Belgium postpones its plans to exit from nuclear energy in 2025 by a decade

The country had ambitious plans to scrub nuclear by 2025.
Loukia Papadopoulos
Tihange Nuclear Power Station in Huy, Belgium.jotily/iStock

Earlier this month, techno king Elon Musk tweeted that he thinks that Europe should restart its dormant nuclear power stations to deal with the energy crisis resulting from the Ukraine war.

One country at least is listening. 

Belgium announced on Friday that it would delay its plans to scrub nuclear by one more decade, according to Tech Explore.

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Extending the life of two nuclear reactors

"The federal government has decided to take the necessary steps to extend the life of two nuclear reactors by ten years," Prime Minister Alexander De Croo said in a statement.

"This extension will strengthen our country's independence from fossil fuels in a turbulent geopolitical environment," he added.

Nuclear has been seeing a revival in popularity with Bill Gates' company Terra Power attempting new types of nuclear reactors and U.S. President Biden's recent infrastructure law setting aside $6 billion to preserve nuclear power reactors in the U.S.

In addition, the U.S. military is also considering a mobile nuclear power station to address their energy needs overseas, while NASA wants to power missions on the Moon using nuclear energy.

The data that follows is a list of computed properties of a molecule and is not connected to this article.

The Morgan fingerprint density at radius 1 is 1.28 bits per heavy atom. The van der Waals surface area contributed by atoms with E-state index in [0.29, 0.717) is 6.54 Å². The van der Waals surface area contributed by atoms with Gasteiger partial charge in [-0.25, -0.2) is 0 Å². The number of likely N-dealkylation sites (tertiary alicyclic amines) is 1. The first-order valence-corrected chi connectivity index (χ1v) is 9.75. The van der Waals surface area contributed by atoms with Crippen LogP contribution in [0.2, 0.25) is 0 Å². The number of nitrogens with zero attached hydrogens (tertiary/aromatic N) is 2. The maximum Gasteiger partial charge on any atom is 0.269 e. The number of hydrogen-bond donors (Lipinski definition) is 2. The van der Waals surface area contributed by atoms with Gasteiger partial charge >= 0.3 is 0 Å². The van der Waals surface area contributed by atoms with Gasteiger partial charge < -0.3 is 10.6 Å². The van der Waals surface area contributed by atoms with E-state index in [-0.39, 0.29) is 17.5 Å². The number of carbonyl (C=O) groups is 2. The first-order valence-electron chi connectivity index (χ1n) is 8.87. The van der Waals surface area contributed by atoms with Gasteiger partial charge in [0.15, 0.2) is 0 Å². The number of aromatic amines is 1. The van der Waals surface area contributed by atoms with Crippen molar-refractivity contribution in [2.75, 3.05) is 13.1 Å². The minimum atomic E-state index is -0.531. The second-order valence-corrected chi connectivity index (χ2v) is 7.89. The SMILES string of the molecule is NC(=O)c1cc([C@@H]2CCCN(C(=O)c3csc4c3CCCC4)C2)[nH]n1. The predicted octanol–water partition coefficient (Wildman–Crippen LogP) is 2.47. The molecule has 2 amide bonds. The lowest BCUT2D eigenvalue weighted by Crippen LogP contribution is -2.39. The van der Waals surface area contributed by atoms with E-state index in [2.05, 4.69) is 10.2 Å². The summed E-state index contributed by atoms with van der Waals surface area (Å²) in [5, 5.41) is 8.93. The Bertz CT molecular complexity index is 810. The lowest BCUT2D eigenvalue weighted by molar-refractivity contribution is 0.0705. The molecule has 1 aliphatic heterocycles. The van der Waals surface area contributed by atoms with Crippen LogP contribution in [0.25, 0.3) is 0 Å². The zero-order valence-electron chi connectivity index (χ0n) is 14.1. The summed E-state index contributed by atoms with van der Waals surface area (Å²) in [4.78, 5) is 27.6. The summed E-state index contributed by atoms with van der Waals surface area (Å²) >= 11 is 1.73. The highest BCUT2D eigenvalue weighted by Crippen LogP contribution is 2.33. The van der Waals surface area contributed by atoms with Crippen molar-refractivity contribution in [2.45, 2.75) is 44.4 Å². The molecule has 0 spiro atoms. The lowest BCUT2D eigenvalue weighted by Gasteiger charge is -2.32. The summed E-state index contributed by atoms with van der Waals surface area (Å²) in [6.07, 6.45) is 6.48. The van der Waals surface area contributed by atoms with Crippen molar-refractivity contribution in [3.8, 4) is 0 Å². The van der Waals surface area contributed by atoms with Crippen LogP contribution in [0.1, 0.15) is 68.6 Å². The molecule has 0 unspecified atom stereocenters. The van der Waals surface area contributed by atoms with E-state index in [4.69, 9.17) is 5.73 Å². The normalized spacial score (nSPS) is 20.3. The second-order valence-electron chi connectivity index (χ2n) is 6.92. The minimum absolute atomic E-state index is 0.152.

An existing infrastructure 

It has been suggested that, in the face of threats to energy security brought on by the Ukrainian war, countries in Europe would be better off sticking longer with their existing infrastructure than trying to rapidly switch to renewables that still need to be scaled up immensely to address current energy demands. 

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Belgium currently, has at its service two nuclear power plants with a total of seven reactors. On Friday, the government agreed to extend the operations of the Doel 4 reactor near the port city of Antwerp and the Tihange 3 reactor near Liege until 2035.

De Croo stated that the delay would give the country much-needed security. "For too long our country has lacked vision," De Croo told a news conference. "This has caused a lot of uncertainty. The plan we have on the table today responds to that lack of vision."

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